The research project which I have been working on over the past couple of years is in collaboration with a DO/PhD student from the Heritage College of Osteopathic Medicine named Ashley Patton. Our project involves investigating the early development of non-alcoholic fatty liver disease, as well as analyzing the effect of a novel group of compounds on the progression of the disease.

Research Poster

Attending the AAP/ASCI meeting offered us the opportunity to share our work with leading researchers and emerging students in the biomedical field. I may very well have been the only undergraduate in the room for the whole weekend, but I would not have traded my experience for anything.

Ashley and I left on Thursday to allow us some time to see the sights before the conference began. We landed at 1:00 pm, and then proceeded to soak in everything that Chicago had to offer.

Chicago Bean

Over the course of our trip, we marveled at “the Bean,” sampled some famous popcorn, tried Chicago deep-dish pizza (TWICE!), trekked up and down the Magnificent Mile, traveled the Chicago River walk, ate squid ink pasta, basked in the sun in Millennium Park, and took in the incredible skyline from the tallest floor of the “Sears” (now known as the Willis) Tower.

Willis tower

It was the perfect mix of business and entertainment. The majority of our time was spent listening to presentations and panels with a group of talented speakers which included everyone from a Nobel Laureate to a former NASA astronaut.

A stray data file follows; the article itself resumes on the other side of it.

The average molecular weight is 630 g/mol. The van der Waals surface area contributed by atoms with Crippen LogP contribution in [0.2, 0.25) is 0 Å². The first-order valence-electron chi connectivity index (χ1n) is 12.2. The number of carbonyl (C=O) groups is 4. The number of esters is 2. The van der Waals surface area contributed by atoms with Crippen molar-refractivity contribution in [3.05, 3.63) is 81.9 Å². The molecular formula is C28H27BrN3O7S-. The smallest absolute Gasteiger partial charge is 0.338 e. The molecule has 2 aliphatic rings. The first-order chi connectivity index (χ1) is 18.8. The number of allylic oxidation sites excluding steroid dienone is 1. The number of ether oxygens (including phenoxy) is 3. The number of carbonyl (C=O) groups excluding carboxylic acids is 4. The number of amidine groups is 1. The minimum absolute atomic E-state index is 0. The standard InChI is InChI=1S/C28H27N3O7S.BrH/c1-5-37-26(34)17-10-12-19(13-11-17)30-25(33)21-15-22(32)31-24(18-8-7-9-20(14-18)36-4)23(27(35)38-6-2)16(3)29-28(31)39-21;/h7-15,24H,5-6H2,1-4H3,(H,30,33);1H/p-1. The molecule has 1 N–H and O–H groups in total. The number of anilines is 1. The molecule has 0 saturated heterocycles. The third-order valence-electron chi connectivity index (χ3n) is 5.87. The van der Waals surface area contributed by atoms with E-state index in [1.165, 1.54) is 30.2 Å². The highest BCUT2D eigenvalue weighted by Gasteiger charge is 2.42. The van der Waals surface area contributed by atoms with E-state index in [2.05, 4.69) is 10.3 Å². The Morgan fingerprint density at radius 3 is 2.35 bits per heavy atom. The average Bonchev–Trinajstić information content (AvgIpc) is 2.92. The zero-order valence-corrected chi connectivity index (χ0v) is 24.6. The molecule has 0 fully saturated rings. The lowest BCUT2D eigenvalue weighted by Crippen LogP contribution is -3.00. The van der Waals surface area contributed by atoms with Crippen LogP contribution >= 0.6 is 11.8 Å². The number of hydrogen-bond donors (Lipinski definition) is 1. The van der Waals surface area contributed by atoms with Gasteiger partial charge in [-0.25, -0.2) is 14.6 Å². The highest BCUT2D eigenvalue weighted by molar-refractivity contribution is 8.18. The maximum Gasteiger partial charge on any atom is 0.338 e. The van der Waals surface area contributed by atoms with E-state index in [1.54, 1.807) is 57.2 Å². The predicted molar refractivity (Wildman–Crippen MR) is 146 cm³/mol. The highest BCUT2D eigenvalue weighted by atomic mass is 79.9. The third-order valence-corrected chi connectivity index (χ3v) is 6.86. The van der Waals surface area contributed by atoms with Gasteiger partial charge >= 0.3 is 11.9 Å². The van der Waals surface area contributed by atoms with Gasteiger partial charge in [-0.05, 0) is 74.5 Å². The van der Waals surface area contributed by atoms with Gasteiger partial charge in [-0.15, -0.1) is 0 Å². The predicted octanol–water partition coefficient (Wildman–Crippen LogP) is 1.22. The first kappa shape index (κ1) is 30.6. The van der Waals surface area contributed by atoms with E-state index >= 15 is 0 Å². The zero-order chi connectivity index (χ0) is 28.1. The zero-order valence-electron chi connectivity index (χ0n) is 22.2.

Recently, I have struggled to identify what my path will be after graduation, but attending this conference really invigorated me because I realized that many of the most gifted minds in the world have no idea what they want to do: they follow their passions at any costs, and in this way, they succeed brilliantly in their endeavors.

I think the thing that struck me the most was a quote from a panelist on the last day. Despite being a super successful scholar and entrepreneur, he said, “I am no smarter than anyone else. The only reason that I am here is that I have been willing to fail over and over and over again.”

That was my biggest takeaway from the weekend, and I can only hope that in my life, regardless of my triumphs and trials, I can show the same strength to get back up each time I fall.

Summer Co-op Plans

Alexa Hoynacke

Alexa Hoynacke,
Junior, Industrial and Systems Engineering

Athens, OH 24 March 2016